Plaintiffs claim, in the alternative, that MoMA should be equitably estopped from using the statute of limitations as a defense because plaintiffs relied upon continuing negotiations with MoMA in choosing not to file suit. Under New York law, "[t]he doctrine of equitable estoppel applies where it would be unjust to allow a defendant to assert a statute of limitations defense"—specifically, "where plaintiff was induced by fraud, misrepresentations or deception to refrain from filing a timely action," Zumpano v. Quinn, 6 N.Y.3d 666, 673-74 (N.Y. 2006) (internal quotation marks and citation omitted). "[T]he plaintiff must demonstrate reasonable reliance on the defendant's misrepresentations." Id.
The mere existence of settlement negotiations is insufficient to justify an estoppel claim. See Cranesville Block Co., Inc. v. Niagara Mohawk Power Corp, 572 N.Y.S.2d 495, 296-97 (N.Y. App. Div. 3d Dep't 1991). Indeed, where "there was never any settlement agreement[;] continued difficulties in trying to settle the matter[;] no fraud or misrepresentation by defendants[; and] no agreement or promise by defendants upon which plaintiffs relied in failing to commence their lawsuit within the requirement period," equitable estoppel does not apply. Marvel v. Capital Dist. Transp. Auth., 494 N.Y.S.2d 215 (N.Y. App. Div. 3d Dep't 1985).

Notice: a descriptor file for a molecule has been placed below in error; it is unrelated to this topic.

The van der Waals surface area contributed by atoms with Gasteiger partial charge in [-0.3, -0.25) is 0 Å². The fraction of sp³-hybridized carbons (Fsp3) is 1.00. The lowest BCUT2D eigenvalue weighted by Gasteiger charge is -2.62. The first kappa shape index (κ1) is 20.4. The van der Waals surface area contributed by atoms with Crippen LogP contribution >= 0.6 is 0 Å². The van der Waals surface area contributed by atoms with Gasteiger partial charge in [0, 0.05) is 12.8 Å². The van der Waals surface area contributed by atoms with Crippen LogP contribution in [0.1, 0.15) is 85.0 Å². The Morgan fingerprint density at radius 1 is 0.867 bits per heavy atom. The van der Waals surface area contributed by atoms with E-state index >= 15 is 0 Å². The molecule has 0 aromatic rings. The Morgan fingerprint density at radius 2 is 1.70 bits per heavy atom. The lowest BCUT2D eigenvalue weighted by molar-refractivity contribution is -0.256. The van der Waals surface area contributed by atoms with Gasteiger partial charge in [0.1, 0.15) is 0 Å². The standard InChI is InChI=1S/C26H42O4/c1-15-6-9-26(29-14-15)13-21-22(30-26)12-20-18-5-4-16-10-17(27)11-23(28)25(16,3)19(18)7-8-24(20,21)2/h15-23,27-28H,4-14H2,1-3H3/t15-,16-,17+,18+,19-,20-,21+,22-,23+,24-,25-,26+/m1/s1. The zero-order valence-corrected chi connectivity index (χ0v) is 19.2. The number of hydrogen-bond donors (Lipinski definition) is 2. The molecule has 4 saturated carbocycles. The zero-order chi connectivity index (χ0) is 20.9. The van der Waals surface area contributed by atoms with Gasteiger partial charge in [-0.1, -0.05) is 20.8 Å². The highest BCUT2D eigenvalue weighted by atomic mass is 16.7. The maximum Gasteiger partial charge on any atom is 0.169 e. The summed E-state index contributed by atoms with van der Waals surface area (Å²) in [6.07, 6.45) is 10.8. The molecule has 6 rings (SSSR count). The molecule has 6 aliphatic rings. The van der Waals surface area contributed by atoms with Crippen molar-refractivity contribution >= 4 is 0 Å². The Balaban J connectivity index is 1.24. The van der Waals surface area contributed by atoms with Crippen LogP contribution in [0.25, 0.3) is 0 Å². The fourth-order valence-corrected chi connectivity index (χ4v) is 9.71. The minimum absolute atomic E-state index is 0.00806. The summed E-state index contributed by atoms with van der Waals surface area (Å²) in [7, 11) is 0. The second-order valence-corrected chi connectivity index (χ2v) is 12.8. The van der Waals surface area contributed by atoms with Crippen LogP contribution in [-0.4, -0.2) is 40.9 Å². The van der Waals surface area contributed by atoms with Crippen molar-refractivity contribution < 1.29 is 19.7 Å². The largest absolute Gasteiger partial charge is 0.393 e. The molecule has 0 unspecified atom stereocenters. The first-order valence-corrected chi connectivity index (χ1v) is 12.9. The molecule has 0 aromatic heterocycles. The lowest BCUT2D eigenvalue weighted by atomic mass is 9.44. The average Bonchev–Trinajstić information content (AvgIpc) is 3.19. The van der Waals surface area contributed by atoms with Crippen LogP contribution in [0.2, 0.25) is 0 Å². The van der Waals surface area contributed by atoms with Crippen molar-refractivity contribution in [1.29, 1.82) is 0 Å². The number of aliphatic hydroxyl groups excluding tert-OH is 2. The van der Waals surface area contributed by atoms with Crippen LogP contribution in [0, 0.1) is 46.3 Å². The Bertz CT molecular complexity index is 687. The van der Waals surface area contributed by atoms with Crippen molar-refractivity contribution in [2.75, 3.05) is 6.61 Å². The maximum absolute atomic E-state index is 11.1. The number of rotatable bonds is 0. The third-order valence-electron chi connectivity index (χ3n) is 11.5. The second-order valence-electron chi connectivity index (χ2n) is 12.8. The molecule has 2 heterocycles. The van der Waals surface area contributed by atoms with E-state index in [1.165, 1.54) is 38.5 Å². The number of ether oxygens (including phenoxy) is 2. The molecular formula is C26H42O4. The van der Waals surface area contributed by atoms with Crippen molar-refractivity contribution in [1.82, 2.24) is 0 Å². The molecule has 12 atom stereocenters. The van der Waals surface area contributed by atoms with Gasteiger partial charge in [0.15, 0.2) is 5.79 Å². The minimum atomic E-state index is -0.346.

The record indicates no fraud or misrepresentation on the part of MoMA, nor does it indicate evidence of reasonable reliance by plaintiffs on any alleged misrepresentations by MoMA. We therefore hold that the District Court correctly denied plaintiff's equitable tolling claim.
We have considered all of plaintiffs' claims on appeal and find them to be without merit. Accordingly, the judgment of the District Court is AFFIRMED.
[*] The Honorable Edward R. Korman, of the United States District Court for the Eastern District of New York, sitting by designation.